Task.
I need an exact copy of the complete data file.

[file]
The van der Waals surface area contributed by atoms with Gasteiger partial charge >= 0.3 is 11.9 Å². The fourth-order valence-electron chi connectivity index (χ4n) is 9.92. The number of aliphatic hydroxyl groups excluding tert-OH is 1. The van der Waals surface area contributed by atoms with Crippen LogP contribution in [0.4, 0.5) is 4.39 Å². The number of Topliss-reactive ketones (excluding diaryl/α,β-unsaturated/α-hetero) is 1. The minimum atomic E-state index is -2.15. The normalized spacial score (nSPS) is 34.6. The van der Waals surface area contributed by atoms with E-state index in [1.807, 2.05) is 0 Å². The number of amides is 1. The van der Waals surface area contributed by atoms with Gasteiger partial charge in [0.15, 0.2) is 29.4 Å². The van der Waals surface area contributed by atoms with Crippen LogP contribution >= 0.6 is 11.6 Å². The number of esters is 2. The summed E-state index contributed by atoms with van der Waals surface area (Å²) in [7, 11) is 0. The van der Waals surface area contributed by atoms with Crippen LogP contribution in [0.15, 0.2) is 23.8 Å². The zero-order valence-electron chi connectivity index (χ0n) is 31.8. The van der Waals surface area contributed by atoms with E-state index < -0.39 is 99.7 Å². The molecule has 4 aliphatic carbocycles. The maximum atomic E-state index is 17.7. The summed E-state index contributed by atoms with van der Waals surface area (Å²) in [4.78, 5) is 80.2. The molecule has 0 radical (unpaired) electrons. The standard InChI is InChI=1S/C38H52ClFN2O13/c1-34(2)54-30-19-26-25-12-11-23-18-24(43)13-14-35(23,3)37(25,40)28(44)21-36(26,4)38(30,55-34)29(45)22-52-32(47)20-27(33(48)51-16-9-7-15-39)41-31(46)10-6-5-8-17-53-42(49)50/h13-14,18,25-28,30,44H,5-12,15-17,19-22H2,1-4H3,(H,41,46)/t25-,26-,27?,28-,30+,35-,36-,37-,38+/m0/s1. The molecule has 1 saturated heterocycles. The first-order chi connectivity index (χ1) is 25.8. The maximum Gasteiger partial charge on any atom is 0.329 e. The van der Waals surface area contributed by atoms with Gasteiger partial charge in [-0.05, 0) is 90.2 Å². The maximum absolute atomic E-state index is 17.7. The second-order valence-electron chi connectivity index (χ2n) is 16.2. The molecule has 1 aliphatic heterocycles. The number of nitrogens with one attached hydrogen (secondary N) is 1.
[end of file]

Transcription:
The van der Waals surface area contributed by atoms with Gasteiger partial charge >= 0.3 is 11.9 Å². The fourth-order valence-electron chi connectivity index (χ4n) is 9.92. The number of aliphatic hydroxyl groups excluding tert-OH is 1. The van der Waals surface area contributed by atoms with Crippen LogP contribution in [0.4, 0.5) is 4.39 Å². The number of Topliss-reactive ketones (excluding diaryl/α,β-unsaturated/α-hetero) is 1. The minimum atomic E-state index is -2.15. The normalized spacial score (nSPS) is 34.6. The van der Waals surface area contributed by atoms with E-state index in [1.807, 2.05) is 0 Å². The number of amides is 1. The van der Waals surface area contributed by atoms with Gasteiger partial charge in [0.15, 0.2) is 29.4 Å². The van der Waals surface area contributed by atoms with Crippen LogP contribution >= 0.6 is 11.6 Å². The number of esters is 2. The summed E-state index contributed by atoms with van der Waals surface area (Å²) in [7, 11) is 0. The van der Waals surface area contributed by atoms with Crippen LogP contribution in [0.15, 0.2) is 23.8 Å². The zero-order valence-electron chi connectivity index (χ0n) is 31.8. The van der Waals surface area contributed by atoms with E-state index < -0.39 is 99.7 Å². The molecule has 4 aliphatic carbocycles. The maximum atomic E-state index is 17.7. The summed E-state index contributed by atoms with van der Waals surface area (Å²) in [4.78, 5) is 80.2. The molecule has 0 radical (unpaired) electrons. The standard InChI is InChI=1S/C38H52ClFN2O13/c1-34(2)54-30-19-26-25-12-11-23-18-24(43)13-14-35(23,3)37(25,40)28(44)21-36(26,4)38(30,55-34)29(45)22-52-32(47)20-27(33(48)51-16-9-7-15-39)41-31(46)10-6-5-8-17-53-42(49)50/h13-14,18,25-28,30,44H,5-12,15-17,19-22H2,1-4H3,(H,41,46)/t25-,26-,27?,28-,30+,35-,36-,37-,38+/m0/s1. The molecule has 1 saturated heterocycles. The first-order chi connectivity index (χ1) is 25.8. The maximum Gasteiger partial charge on any atom is 0.329 e. The van der Waals surface area contributed by atoms with Gasteiger partial charge in [-0.05, 0) is 90.2 Å². The maximum absolute atomic E-state index is 17.7. The second-order valence-electron chi connectivity index (χ2n) is 16.2. The molecule has 1 aliphatic heterocycles. The number of nitrogens with one attached hydrogen (secondary N) is 1.